More Veterans Caught In Disability Compensation Appeals Backlog, Allsup Reports


VA ClaimVeterans with disabilities in Texas, Florida, California, Georgia and North Carolina are among those facing the longest lines of pending appeals for service-connected disabilities at U.S. Department of Veterans Affairs (VA) Regional Offices, according to an analysis of VA data by Allsup, which provides veterans disability appeals services.
In the shadow of Veterans Day observances, this data highlights the ongoing challenge for veterans seeking compensation for impairments and injuries incurred through service to the country. The report by Allsup finds that certain VA offices have a much longer line of veterans waiting for their disability compensation appeals to be heard. Nationwide, more than 253,000 veterans are waiting for their disability compensation appeals to be adjudicated. Allsup found the VA Regional Offices (ROs) with the most service-connected disability claims pending at the appeals level are:
1.    St. Petersburg, Fla. – 22,581
2.    Houston – 16,725
3.    Atlanta – 14,334
4.    Waco, Texas – 14,268
5.    Winston-Salem, N.C. – 11,327
6.    Montgomery, Ala. – 11,014
7.    Cleveland – 9,647
8.    Roanoke, Va. – 8,169
9.    Oakland, Calif. – 7,750
10.    Columbia, S.C. – 7,378
By state, Texas has the most with 30,993 appeals pending at two ROs, followed by Florida, 22,581; California, 17,134 (at three ROs); Georgia, 14,334; and North Carolina, 11,327. (Find the complete Veterans Disability Compensation Appeals Backlog report at:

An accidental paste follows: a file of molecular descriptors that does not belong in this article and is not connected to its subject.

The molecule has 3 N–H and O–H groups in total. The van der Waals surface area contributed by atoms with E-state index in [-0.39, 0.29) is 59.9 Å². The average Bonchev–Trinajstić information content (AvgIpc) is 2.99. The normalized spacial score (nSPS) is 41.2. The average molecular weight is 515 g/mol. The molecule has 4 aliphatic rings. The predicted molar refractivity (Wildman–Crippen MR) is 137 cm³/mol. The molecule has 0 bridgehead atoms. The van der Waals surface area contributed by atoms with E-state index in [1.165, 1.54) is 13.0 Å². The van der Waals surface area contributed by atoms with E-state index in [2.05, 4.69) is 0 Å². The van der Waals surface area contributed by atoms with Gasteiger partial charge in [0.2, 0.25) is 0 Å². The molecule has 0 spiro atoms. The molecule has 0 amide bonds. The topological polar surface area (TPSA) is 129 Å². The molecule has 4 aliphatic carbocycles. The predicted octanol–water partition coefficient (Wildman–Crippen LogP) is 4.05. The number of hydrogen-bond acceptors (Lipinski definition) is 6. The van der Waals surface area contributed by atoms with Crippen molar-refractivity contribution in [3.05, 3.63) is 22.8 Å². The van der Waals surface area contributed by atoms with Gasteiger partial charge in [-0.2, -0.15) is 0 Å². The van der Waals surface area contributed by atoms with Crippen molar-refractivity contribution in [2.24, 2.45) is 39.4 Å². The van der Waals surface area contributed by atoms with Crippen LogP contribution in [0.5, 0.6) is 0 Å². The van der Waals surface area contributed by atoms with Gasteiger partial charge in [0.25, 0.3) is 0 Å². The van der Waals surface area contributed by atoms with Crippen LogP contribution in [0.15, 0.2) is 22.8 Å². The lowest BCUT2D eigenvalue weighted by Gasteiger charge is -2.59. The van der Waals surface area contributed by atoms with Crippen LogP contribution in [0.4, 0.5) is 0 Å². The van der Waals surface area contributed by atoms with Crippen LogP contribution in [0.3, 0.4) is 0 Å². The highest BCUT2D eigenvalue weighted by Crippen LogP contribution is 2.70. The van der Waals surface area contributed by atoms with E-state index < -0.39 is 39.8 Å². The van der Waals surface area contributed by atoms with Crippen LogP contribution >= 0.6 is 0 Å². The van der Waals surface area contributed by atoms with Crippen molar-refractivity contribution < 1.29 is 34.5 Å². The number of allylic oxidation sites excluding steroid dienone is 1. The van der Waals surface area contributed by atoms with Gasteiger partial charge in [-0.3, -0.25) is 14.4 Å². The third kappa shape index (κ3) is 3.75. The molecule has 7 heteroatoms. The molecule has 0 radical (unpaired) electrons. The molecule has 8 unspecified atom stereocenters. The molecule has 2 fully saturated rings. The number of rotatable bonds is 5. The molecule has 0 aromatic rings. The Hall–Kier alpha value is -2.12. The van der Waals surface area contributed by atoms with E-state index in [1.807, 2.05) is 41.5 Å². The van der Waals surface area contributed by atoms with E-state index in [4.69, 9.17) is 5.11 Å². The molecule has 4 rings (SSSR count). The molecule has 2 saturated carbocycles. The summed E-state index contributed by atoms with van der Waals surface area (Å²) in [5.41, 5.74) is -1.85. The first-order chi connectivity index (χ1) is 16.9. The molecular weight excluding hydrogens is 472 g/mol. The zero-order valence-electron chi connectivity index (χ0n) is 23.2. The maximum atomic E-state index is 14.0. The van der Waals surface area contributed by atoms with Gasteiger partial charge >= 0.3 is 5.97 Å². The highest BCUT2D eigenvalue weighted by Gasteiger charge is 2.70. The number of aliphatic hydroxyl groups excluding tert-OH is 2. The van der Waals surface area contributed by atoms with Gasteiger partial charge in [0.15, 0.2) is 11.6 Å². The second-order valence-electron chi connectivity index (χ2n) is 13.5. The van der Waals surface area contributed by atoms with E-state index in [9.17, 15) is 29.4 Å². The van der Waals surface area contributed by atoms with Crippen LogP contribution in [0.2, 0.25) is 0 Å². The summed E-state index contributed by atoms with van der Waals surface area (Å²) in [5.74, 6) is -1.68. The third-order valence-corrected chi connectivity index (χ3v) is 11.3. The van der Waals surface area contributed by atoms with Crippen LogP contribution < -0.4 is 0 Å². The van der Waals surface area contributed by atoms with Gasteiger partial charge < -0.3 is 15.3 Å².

Analysis by Allsup shows veterans disability compensation claims pending at the appeals level have increased by more than 78 percent since 2008. The increase of claims pending has grown an average of nearly 12.5 percent per year, with the largest jump—more than 21 percent—between 2009 and 2010.
Veterans appealing their compensation claims face multiple steps in the appeals process. The average wait was 270 days in fiscal year 2012 to receive another decision on their claim, reported by the VA as time between the filing of the Notice of Disagreement to the receipt of the Statement of the Case. At the next level—the Board of Veterans’ Appeals—the average wait from filing to disposition is 1,040 days for FY 2012. It can take some veterans up to five years to see their compensation claims resolved.
“It’s important that veterans understand that the appeals backlog continues to grow,” explained Brett Buchanan, an Army veteran and VA-accredited claims agent at the Allsup Veterans Disability Appeal ServiceSM. “This means that if their decision was denied or remanded, they could be in for a long wait if they appeal, and they may need to get help from a VA-accredited claims agent who has experience navigating the difficult VA disability process.”
Ten Tips for the Veterans Disability Claims Backlog
Earlier this year, the VA announced a plan to expedite final and provisional decisions to reduce the backlog of disability compensation claims. They reported some progress this summer. Currently, the VA’s backlog stands at more than 700,000 claims pending at the initial adjudicatory stage, prior to reaching the appeals level.
With the partial federal government shutdown in October, the VA reported it anticipated delays in these activities and the potential to lose ground on progress made for veterans. “Despite these obstacles, the VA continues to work aggressively to reduce the claims backlog. But it still means long waits for veterans who are appealing their decisions,” Buchanan said.



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